A preferred embodiment according to the present invention is described in reference to the drawings. FIG. 1 is a sectional view describing the construction of a power transmission used for a vehicle, which power transmission is controlled by a control system according to the present invention. FIG. 2 shows schematically the power transmission system of this power transmission. It is clear from these drawings that this power transmission comprises an engine E, an electrical motor generator M, which is connected to the output shaft Es of the engine E, and a continuously variable transmission CVT, which is connected through a coupling mechanism CP to the output shaft Es of the engine.

The engine E is a four cylinder reciprocating engine and has a piston in each of the four cylinder bores 21 formed in a cylinder block 20. The engine E is also equipped with a suction and exhaust controller 22, which controls the operation of the suction valves and the exhaust valves for each cylinder bore 21, and with a fuel injection and ignition controller 23, which controls the injection of fuel and the ignition for each cylinder bore 21.

The electrical motor generator M can assist the driving force of the engine when the electrical motor generator M is powered through power supply lines 39 a and 39 b by a battery B incorporated in the vehicle, and it can charge the battery B by generating electricity from the rotational drive received from the wheel side while the vehicle is in a deceleration (energy recovery). Thus, this power transmission has a hybrid-type drive source with a battery controller BC controlling these power supply control and energy recovery control (charging control).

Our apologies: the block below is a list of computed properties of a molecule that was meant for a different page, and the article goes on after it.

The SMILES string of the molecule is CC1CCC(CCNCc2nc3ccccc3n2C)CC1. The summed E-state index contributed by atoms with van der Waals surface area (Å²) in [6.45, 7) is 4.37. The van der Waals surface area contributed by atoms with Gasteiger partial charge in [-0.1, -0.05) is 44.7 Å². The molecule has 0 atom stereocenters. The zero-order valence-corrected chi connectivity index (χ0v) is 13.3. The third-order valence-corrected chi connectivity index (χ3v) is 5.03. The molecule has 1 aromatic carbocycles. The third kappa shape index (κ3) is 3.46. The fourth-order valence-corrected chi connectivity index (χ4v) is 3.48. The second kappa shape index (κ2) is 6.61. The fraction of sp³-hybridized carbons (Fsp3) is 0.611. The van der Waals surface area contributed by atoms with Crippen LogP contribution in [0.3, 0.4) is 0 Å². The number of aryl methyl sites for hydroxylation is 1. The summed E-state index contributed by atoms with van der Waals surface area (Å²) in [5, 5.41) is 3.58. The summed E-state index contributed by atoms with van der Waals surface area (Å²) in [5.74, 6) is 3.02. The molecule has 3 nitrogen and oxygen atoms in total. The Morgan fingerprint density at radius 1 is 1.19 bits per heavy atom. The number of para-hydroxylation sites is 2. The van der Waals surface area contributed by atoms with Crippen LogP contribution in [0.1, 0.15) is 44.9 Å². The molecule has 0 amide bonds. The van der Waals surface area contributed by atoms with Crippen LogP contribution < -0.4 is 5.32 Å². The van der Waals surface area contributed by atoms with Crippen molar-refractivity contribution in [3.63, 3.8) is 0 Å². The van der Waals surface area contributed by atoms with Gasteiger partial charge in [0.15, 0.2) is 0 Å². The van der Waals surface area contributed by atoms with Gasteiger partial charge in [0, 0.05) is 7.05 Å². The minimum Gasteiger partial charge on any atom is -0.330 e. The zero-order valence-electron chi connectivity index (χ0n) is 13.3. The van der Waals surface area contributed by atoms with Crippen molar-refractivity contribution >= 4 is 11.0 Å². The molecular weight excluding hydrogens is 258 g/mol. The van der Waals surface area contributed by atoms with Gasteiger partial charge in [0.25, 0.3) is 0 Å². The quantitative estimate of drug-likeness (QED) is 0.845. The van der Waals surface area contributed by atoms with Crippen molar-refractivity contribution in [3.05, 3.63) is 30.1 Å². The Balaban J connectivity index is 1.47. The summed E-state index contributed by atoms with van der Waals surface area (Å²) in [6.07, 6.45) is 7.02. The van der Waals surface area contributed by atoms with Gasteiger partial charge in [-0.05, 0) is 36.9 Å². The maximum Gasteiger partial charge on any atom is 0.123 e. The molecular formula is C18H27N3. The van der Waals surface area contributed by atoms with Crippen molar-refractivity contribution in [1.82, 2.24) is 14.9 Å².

The continuously variable transmission CVT comprises a metal V-belt mechanism 10, a forward/reverse switching mechanism 20 and a starting clutch (main clutch) 5. The metal V-belt mechanism 10 is disposed around the input shaft 1 and the countershaft 2 of the transmission, the forward/reverse switching mechanism 20 is disposed over the input shaft 1, and the starting clutch 5 is disposed on the countershaft 2. This continuously variable transmission CVT is mounted on a vehicle, and the input shaft 1 is connected through a coupling mechanism CP with the output shaft Es of the engine. The driving force output from the transmission is transmitted through the starting clutch 5 to a differential mechanism 8 and then through right and left driving axle shafts 8 a and 8 b to right and left wheels (not shown). In addition, a hydraulic pump P is provided in the transmission housing and is connected to the input shaft 1 through a chain mechanism CM. Therefore, the hydraulic pump P is driven by the input shaft 1, which rotates at the same rotational speed as the output shaft Es of the engine, so that oil is supplied to a control valve CV as described in detail later in this section.